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Re: XMLHttpRequest Comments from W3C Forms WG

From: Marcos Caceres <marcosc@opera.com>
Date: Sun, 20 Dec 2009 21:42:35 +0100
Message-ID: <b21a10670912201242nce56578n6f4576cb881eb3c4@mail.gmail.com>
To: Alex Russell <alex@dojotoolkit.org>
Cc: Maciej Stachowiak <mjs@apple.com>, "Klotz, Leigh" <Leigh.Klotz@xerox.com>, Jonas Sicking <jonas@sicking.cc>, Boris Zbarsky <bzbarsky@mit.edu>, WebApps WG <public-webapps@w3.org>, Forms WG <public-forms@w3.org>
On Sat, Dec 19, 2009 at 4:01 AM, Alex Russell <alex@dojotoolkit.org> wrote:
> On Dec 18, 2009, at 3:09 PM, Marcos Caceres wrote:
>> On Fri, Dec 18, 2009 at 4:40 AM, Maciej Stachowiak <mjs@apple.com> wrote:
>>> On Dec 17, 2009, at 3:15 PM, Klotz, Leigh wrote:
>>>> OK, so is the conclusion that XHR is implementable only in HTML5 and
>>>> should be re-titled "XMLHttpRequest in HTML5" or something similar?
>>> I think your premise is false, and I don't such a retitling would be
>>> helpful. The XHR spec does not require a full implementation of HTML5. It
>>> only references some concepts from HTML5. The XHR spec could be
>>> implemented
>>> in an SVG or HTML4 or XHTML 1.0 implementation that did not support most
>>> aspects of HTML5 at all, as long as it could satisfy the requirements
>>> implied by those definitions. Your proposed title change would imply that
>>> the XHR spec could only be implemented by an HTML5 UA, but that is not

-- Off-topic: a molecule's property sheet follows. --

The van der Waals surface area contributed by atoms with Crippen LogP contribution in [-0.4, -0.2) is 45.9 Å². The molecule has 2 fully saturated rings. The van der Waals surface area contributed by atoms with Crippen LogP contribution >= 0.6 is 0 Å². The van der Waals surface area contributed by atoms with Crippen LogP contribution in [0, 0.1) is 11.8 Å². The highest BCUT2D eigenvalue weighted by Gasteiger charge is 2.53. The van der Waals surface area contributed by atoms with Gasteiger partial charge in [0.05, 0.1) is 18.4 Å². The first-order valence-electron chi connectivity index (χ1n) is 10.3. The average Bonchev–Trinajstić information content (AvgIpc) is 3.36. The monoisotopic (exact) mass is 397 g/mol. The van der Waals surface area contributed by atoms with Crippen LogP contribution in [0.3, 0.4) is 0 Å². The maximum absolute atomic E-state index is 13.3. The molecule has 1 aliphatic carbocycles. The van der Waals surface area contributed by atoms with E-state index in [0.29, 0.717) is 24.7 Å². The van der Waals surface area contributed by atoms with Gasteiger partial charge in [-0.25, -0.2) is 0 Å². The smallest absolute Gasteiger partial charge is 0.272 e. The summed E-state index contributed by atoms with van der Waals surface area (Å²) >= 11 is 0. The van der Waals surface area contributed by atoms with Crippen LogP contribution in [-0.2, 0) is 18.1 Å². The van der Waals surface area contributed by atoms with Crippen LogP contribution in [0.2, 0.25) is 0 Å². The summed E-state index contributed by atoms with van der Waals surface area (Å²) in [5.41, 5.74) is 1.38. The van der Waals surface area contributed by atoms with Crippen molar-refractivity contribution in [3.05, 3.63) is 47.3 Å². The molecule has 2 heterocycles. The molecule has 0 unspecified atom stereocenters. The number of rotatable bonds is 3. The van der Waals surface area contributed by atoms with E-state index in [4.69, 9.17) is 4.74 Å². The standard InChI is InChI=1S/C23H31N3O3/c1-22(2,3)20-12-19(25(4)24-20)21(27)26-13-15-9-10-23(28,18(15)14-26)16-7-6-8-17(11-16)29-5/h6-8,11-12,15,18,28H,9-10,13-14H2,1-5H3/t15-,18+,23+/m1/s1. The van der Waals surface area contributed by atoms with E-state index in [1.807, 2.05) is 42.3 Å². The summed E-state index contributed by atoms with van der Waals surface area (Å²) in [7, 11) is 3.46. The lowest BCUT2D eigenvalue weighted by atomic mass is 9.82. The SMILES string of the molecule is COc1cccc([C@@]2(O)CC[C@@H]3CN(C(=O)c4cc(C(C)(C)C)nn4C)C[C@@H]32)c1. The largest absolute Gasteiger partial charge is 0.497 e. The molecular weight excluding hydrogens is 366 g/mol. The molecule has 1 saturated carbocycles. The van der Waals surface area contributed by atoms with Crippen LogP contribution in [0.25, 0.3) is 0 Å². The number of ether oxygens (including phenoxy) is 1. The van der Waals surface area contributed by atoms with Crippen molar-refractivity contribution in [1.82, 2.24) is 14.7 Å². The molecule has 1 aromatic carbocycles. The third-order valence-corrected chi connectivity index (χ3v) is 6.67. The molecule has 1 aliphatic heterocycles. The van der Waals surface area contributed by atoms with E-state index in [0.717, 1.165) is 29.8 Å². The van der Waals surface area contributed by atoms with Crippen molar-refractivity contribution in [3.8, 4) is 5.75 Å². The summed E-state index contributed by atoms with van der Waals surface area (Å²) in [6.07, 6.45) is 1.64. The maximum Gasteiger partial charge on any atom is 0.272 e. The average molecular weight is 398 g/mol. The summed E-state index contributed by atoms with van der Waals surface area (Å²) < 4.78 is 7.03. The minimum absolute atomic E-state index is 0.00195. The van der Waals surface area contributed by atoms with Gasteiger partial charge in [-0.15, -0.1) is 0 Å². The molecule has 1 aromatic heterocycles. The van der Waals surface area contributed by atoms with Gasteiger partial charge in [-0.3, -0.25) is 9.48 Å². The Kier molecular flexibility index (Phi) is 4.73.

>>> accurate.
>> So, basically, what you are saying is that you can't pick up this spec
>> and, say, implement it in [insert favorite programming language]
>> easily without a whole bunch of baggage from HTML5? Seems like pretty
>> poor engineering, but that might not be the fault of the specification
>> (i.e., given that XHR is a reverse engineering of something that is
>> closely tied to browsers). Its a shame though that we can't liberate
>> these things from browser behavior so they are more generally
>> applicable. I've seen XHR implemented in other classes of product, but
>> it'd be a shame if such products can't ever conform to the spec.
> That's sort of a perverse way to look at it. It's not like XHR is a *good*
> API. It's a passible Win32 COM interface, but you'd want a lot more control
> over many aspects of the HTTP discussion if you were doing this in an
> environment that's not a browser. What other environment has a same-origin
> policy? Unless the other language you're talking about is C++, I don't think
> anyone should be toting XHR around with them like it's some sort of a
> liberated gem. It's a bad JS API and would be as bad (or worse) in many
> other dynamic languages.

Yeah, you are right. I guess we get so used to having these crappy
retrospective APIs around that one forgets that things could be done
in better ways - thankfully decent frameworks have been built around
them to make these things usable.

Marcos Caceres
Received on Sunday, 20 December 2009 20:43:40 UTC

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